Shudra

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For other uses, see Shudra (disambiguation).

Shudra is the fourth varna, whose mythological origins are described in the Purusha Sukta of the Rig veda, one of the sacred texts of Hinduism, and later explained in the Manusmṛti. This latter text defines society as comprising four groups, sometimes also called chaturvarna, of which the other three are Brahmins (priests), Kshatriya (those with governing functions) and Vaishya (agriculturalists, cattle rearers and traders). According to this ancient text, the Shudra perform functions of serving the other three varna.[1][2]

The Rig veda was compiled by about 1000 BCE, and the Purusha Sukta is the only one of the 1,028 hymns in the Rig Veda which mentions the varnas.[3][4] John Muir in 1868 suggested that the verse that mentions the four varnas has "every character of modernness both in its diction and ideas".[5] This Purusha Sukta varna verse is now generally considered to have been inserted at a later date into the Vedic text, possibly as a charter myth.[6] Stephanie Jamison and Joel Brereton, a professor of Sanskrit and Religious studies, state, "there is no evidence in the Rigveda for an elaborate, much-subdivided and overarching caste system", and "the varna system seems to be embryonic in the Rigveda and, both then and later, a social ideal rather than a social reality".[6]

The origin myth in the Vedic text mentions Shudra as one of the four varnas, states Romila Thapar, and "in the varna ordering of society, notions of purity and pollution were central".[2] R. S. Sharma states that "the Rig Vedic society was neither organized on the basis of social division of labour nor on that of differences in wealth... [it] was primarily organised on the basis of kin, tribe and lineage."[7]

The word Pusan appears in a Vedic era Upanishad, meaning "nourisher" and associates it with the creation of earth and production activities that nourishes the whole world, and the text calls this Pusan as Shudra.[8][9] The same word Pusan is, however, associated in a Brahmana text to Vaishya.[9]

According to Sharma, nowhere in the Vedic text collections, "is there any evidence of restrictions regarding food and marriage either between the Dasa and Aryan, or between the Shudra and the higher varnas". Further, adds Sharma, in late Atharva Veda, "Shudra does not come in for notice, probably because his varna did not exist at that stage".[10]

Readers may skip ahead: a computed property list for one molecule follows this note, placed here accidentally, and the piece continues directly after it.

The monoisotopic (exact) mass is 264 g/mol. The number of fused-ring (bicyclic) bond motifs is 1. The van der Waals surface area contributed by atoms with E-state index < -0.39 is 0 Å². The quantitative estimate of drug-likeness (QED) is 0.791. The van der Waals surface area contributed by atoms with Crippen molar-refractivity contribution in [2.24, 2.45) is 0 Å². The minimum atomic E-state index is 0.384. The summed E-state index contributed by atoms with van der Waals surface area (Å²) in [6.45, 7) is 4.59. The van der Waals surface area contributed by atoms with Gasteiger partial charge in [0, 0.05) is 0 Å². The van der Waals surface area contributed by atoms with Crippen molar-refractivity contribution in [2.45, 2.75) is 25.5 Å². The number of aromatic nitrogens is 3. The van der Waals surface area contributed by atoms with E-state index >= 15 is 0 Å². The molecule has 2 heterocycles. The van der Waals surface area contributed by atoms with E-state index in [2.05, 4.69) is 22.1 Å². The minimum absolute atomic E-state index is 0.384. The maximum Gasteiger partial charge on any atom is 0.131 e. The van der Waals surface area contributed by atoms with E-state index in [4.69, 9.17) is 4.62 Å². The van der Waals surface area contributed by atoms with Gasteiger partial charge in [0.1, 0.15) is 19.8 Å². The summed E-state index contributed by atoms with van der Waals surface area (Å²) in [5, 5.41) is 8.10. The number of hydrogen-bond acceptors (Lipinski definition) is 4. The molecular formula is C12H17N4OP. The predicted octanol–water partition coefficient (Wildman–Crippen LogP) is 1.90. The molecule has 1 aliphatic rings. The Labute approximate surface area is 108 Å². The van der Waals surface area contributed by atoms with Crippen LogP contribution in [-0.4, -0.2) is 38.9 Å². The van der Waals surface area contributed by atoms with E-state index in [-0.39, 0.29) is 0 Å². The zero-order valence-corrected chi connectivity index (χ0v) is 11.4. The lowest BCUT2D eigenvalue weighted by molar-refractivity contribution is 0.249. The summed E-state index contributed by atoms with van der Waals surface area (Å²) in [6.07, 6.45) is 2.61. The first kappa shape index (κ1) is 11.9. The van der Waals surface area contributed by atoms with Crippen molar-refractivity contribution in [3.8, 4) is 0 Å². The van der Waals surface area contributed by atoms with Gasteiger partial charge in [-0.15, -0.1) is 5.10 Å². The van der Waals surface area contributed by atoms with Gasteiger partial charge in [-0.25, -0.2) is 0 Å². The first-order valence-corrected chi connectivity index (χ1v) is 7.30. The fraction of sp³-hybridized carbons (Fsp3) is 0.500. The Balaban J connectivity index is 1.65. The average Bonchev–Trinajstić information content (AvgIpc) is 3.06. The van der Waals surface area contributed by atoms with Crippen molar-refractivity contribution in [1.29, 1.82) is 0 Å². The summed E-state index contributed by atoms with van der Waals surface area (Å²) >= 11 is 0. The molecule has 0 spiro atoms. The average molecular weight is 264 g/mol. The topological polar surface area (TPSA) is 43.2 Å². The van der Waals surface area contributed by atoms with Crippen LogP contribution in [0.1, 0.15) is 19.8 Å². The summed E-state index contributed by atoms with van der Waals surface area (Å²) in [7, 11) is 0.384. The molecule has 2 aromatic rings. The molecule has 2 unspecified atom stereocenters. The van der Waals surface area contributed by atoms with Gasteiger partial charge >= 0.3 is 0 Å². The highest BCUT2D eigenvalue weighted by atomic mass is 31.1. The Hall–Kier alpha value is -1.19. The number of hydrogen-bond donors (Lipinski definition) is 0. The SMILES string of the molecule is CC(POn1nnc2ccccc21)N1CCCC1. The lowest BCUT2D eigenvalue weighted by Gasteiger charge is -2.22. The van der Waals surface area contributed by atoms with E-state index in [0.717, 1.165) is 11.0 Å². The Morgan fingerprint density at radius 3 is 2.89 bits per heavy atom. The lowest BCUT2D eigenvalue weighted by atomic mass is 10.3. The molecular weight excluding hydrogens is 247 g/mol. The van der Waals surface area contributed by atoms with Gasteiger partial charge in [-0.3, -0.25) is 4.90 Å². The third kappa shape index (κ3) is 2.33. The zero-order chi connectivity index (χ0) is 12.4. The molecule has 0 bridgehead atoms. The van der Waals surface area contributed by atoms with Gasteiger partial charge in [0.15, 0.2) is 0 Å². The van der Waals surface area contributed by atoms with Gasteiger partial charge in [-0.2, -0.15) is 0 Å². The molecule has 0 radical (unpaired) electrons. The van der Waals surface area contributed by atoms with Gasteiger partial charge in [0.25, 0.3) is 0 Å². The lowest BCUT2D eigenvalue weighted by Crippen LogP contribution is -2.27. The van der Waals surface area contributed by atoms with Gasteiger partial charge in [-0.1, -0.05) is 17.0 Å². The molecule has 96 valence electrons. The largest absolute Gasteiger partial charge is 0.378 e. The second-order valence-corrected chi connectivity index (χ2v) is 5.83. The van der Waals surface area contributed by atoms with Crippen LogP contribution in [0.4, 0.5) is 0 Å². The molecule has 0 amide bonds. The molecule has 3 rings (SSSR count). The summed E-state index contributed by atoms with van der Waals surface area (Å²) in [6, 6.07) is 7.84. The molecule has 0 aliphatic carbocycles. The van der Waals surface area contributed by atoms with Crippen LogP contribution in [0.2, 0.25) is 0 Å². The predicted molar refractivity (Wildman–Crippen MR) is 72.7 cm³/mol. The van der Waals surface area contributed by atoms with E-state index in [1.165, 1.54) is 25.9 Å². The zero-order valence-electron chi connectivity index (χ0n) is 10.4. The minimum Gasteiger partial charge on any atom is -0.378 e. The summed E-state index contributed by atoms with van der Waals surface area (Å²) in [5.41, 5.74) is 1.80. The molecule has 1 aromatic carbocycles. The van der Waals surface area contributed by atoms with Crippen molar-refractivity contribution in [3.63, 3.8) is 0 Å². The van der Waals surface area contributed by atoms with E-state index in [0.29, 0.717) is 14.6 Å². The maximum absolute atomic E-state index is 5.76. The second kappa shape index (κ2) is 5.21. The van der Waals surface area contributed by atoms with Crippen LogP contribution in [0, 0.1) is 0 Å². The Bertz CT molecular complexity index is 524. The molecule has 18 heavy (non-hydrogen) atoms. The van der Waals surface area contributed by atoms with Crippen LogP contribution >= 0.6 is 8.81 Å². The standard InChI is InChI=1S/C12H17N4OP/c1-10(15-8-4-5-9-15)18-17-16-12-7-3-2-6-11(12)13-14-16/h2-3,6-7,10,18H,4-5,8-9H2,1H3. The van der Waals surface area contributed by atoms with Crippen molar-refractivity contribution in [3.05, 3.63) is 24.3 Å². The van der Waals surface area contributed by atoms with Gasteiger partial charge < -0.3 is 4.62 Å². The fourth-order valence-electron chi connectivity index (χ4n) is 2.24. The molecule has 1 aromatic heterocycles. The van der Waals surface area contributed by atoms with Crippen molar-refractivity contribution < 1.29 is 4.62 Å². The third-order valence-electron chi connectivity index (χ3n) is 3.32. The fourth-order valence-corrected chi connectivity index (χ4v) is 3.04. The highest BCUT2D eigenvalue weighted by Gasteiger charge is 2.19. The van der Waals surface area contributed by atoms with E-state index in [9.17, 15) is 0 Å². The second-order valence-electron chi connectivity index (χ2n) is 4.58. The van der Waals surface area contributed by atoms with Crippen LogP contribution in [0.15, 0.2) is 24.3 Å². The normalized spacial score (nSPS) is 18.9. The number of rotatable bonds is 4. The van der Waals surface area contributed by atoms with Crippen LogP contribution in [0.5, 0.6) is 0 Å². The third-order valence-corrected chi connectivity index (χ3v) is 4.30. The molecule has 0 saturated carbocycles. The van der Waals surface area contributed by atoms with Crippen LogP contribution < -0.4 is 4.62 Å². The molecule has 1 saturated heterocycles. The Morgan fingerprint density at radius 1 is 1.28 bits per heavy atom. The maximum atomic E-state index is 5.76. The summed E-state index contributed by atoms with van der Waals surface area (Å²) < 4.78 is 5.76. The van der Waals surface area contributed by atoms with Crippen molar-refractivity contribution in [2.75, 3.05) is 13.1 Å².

In modern Indian society, the government is taking steps to end caste distinctions.[citation needed][clarification needed]

Sri Aurobindo finds varna system actually depicts an aspect of Physical cosmology, where he terms Shudra is one of the power, tendencies, nature of toil, labour & service being present in all human beings in different proportions, He finds that with time this concept was too much externalised and mechanised which became a hard system quite different from what it was intended.[11]

Dr. Ambedkar, a polymath and a Dalit activist, believed that there were initially only three varnas: the Brahmin, Kshatriya and Vaishya, and that the Shudras were the Kshatriyas who were denied the Upanayana, an initiation ritual, by the Brahmins.[12] This claim has been contested by historians such as Sharma.[13]

The tenets of Vedic Hinduism in north India held less sway in the south, where the societal divisions were simply Brahmin and Shudra. However, some non-Brahmins adopted the classification of Sat Shudra (clean Shudra) in an attempt to distinguish themselves from other non-Brahmin communities.[14]

See also[edit]

References[edit]

  1. ^ Davis, Marvin (1983). Rank and Rivalry: The Politics of Inequality in Rural West Bengal. Cambridge University Press. p. 51. ISBN 9780521288804. 
  2. ^ a b Thapar, Romila (2004). Early India: From the Origins to AD 1300. University of California Press. p. 63. ISBN 9780520242258. 
  3. ^ Sharma, Ram Sharan (1983). Material culture and social formations in ancient India. Macmillan. p. 51. 
  4. ^ Flood, Gavin D. (1996). An Introduction to Hinduism. Cambridge University Press. pp. 36–37. 
  5. ^ Muir, John (1868). Original Sanskrit Texts on the Origin and History of the People of India: Their Religion and Institutions, Volume 1 (2nd ed.). London: Trubner and Co. p. 12. 
  6. ^ a b Jamison, Stephanie; et al. (2014). The Rigveda : the earliest religious poetry of India. Oxford University Press. pp. 57–58. ISBN 978-0-19-937018-4. 
  7. ^ Sharma, Ram Sharan (1990). Śūdras in Ancient India: A Social History of the Lower Order Down to Circa A.D. 600. New Delhi: Motilal Banarsidass Publishers. p. 10. 
  8. ^ Patrick Olivelle (1998). The Early Upanishads: Annotated Text and Translation. Oxford University Press. p. 49. ISBN 978-0-19-535242-9. 
  9. ^ a b Ram Sharan Sharma (1990). Śūdras in Ancient India: A Social History of the Lower Order Down to Circa A.D. 600, Third Revised Edition. Motilal Banarsidass. pp. 49–50. ISBN 978-81-208-0706-8. 
  10. ^ Ram Sharan Sharma (1990). Śūdras in Ancient India: A Social History of the Lower Order Down to Circa A.D. 600, Third Revised Edition. Motilal Banarsidass. pp. 44–45. ISBN 978-81-208-0706-8. 
  11. ^ Aurobindo (1996), pp. 740-747
  12. ^ Ambedkar, B.R. (1970). Who were the Shudras (PDF). Bombay: Thackers. p. xiv. 
  13. ^ Sharma, Ram Sharan (1990). Śūdras in Ancient India: A Social History of the Lower Order Down to Circa A.D. 600. New Delhi: Motilal Banarsidass Publishers. p. 5. 
  14. ^ Vaitheespara, Ravi (2011). "Forging a Tamil Caste: Maraimalai Adigal (1876-1950) and the discourse of caste in colonial Tamilnadu". In Bergunder, Michael; Frese, Heiko. Ritual, Caste, and Religion in Colonial South India. Primus Books. p. 96. ISBN 978-9-38060-721-4. 

Further reading[edit]